I have a strange sort of love/hate relationship with Mark Millar’s work. His work is full of a dark cynicism that tends to be bleaker than even I can deal with, and his penchant for self-promotion (and occasionally outright lying) has become so grating that even Rich Johnston is tiring of it. I’m normally able to separate the artist from the work, but the last two pages of Wanted was so vitriolic that it was impossible for me to separate the rant from the author. That said, he’s also an unquestionably talented writer who can still write an intriguing and compelling story.
Now with MY baggage out of the way: Nemesis. The story of the world’s only super-criminal (it remains to be seen if superheroes don’t exist or if they just haven’t been mentioned yet), Nemesis answers the question “What if Batman was the Joker.” Or if Joker was Batman. One of those. He is organized, disciplined, collected, and has been working his way across Asia killing police and pulling off elaborate heists with local gangs. When he targets Blake Morrow, he makes his way to Washington, D.C., taking his time to go through the President of the United States.
Nemesis is a very good Batman study. Because we’re already familiar with Batman, Millar gets to use some shorthand, but Nemesis is erudite, poised, fearsome, and aloof. Even Nemesis’ costume — all white with that familiar Bat-nose — evokes the opposite of Bruce Wayne. I feel like we learn more about Batman by learning about Nemesis (but then I feel like all learning essentially brings us closer to understanding Batman).
All of this talk of writing is not to dismiss Steve McNiven at all, but he’s a known quantity here. Millar calls his art spectacular, and he’s right on. If you pick up one of McNiven’s books you know you’re going to get an excellent, realistic artist who can grab the drama in a conversation along with as much kick/punch/splode action the writer can throw at him. Still, his work here reaches a new high, with a strong attention to detail and a remarkably fine line that stands out from panel one.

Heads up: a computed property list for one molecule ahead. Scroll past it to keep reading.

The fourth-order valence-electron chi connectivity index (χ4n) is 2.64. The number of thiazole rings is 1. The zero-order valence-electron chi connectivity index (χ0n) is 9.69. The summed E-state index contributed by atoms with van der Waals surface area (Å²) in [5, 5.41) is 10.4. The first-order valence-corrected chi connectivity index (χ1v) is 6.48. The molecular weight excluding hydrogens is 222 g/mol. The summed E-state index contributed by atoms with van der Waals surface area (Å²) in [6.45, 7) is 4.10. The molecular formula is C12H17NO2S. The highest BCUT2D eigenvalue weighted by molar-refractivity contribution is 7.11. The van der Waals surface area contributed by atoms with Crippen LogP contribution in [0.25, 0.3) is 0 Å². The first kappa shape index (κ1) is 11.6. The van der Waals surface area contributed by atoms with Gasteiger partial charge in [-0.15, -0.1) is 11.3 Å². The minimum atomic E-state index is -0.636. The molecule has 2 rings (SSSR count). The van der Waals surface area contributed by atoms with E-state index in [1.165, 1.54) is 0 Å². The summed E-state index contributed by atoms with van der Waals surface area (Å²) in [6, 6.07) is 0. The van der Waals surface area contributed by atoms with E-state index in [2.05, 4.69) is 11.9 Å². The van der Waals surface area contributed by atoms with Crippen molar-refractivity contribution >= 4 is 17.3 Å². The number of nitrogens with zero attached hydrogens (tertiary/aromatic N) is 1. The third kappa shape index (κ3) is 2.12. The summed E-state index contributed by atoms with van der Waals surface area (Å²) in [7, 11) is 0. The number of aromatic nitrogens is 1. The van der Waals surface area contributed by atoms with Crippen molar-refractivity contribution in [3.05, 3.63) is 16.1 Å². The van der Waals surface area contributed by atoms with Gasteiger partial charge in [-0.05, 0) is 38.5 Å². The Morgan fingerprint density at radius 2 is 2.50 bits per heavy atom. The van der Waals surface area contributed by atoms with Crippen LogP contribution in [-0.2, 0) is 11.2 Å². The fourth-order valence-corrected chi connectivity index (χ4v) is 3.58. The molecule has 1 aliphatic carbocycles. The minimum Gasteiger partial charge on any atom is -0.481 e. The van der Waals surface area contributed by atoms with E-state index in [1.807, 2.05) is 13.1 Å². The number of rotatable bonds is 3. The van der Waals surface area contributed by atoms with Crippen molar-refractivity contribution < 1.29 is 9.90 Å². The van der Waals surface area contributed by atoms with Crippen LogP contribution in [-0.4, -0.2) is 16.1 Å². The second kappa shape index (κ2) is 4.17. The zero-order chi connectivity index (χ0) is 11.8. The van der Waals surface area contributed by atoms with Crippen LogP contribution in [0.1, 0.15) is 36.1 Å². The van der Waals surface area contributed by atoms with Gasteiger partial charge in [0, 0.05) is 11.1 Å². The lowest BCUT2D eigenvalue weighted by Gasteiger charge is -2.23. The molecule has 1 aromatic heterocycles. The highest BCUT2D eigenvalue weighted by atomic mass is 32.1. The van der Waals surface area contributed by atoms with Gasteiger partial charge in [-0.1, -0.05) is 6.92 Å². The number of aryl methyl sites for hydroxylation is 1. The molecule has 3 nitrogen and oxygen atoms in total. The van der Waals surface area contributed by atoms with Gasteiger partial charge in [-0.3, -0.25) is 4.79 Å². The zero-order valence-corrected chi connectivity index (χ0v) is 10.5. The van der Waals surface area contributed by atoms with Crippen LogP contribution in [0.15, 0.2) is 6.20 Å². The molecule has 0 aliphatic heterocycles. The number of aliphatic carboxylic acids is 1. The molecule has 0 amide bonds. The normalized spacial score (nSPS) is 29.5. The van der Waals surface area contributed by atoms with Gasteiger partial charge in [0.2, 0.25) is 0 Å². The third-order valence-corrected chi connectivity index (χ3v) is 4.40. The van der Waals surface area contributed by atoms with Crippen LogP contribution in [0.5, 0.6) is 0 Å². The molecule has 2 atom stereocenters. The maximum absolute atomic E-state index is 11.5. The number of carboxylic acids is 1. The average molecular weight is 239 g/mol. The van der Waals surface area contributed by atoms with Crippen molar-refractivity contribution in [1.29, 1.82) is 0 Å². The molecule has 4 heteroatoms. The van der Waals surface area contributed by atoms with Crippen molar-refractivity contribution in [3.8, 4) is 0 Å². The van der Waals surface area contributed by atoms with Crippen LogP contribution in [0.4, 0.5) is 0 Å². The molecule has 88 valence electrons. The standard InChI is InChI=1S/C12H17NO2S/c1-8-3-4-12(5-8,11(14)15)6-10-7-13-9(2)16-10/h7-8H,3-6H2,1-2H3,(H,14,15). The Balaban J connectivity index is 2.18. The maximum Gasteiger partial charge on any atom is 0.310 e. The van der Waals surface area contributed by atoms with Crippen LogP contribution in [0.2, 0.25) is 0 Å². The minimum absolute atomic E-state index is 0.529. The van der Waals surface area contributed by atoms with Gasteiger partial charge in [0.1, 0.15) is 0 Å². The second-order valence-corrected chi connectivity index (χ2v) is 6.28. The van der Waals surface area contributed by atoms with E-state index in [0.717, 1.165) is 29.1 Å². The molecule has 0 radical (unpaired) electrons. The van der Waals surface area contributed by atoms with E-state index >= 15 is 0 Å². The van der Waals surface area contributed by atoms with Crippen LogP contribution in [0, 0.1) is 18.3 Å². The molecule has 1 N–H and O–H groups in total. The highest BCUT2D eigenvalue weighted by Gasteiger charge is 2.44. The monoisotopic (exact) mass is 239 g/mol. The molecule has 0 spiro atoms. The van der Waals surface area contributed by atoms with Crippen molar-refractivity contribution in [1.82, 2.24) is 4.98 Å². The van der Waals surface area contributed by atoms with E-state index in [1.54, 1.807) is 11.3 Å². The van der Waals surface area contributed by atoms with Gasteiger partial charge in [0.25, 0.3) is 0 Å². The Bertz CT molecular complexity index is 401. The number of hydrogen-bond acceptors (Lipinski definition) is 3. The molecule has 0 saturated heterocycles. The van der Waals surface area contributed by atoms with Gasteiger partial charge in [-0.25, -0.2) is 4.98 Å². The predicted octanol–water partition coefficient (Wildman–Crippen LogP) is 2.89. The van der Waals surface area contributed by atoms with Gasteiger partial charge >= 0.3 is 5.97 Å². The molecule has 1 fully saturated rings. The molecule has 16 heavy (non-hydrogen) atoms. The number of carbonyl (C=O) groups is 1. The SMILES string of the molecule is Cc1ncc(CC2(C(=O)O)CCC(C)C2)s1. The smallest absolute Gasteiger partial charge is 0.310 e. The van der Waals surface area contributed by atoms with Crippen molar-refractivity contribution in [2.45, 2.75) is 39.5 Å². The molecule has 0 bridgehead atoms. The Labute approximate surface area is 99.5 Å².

So yeah, the story was great, but Millar still manages to interject some of his more irritating qualities into the text piece in the back. What should have been a fairly straightforward behind-the-scenes piece became a case study in Millarian contradictions. At one point he expresses his pride in the “Angelina-propelled Wanted movie” then makes a none-too-subtle (and none-too-kind) reference to her “nicking” children from other countries. He also talks about how simple the concept was (“What if this cool billionaire with all those planes, cars and gadgets, put on a mask and waged war on the forces of law and order?”) and then concludes that “sometimes we rely a little too much on the work and ideas of other people,” as if creating the anti-Batman was a stroke of originality (and hadn’t already been done).
But a book should be judged on its own merits, not the relative craziness or doublespeak of it’s creators, and Nemesis is a book I will absolutely be coming back to.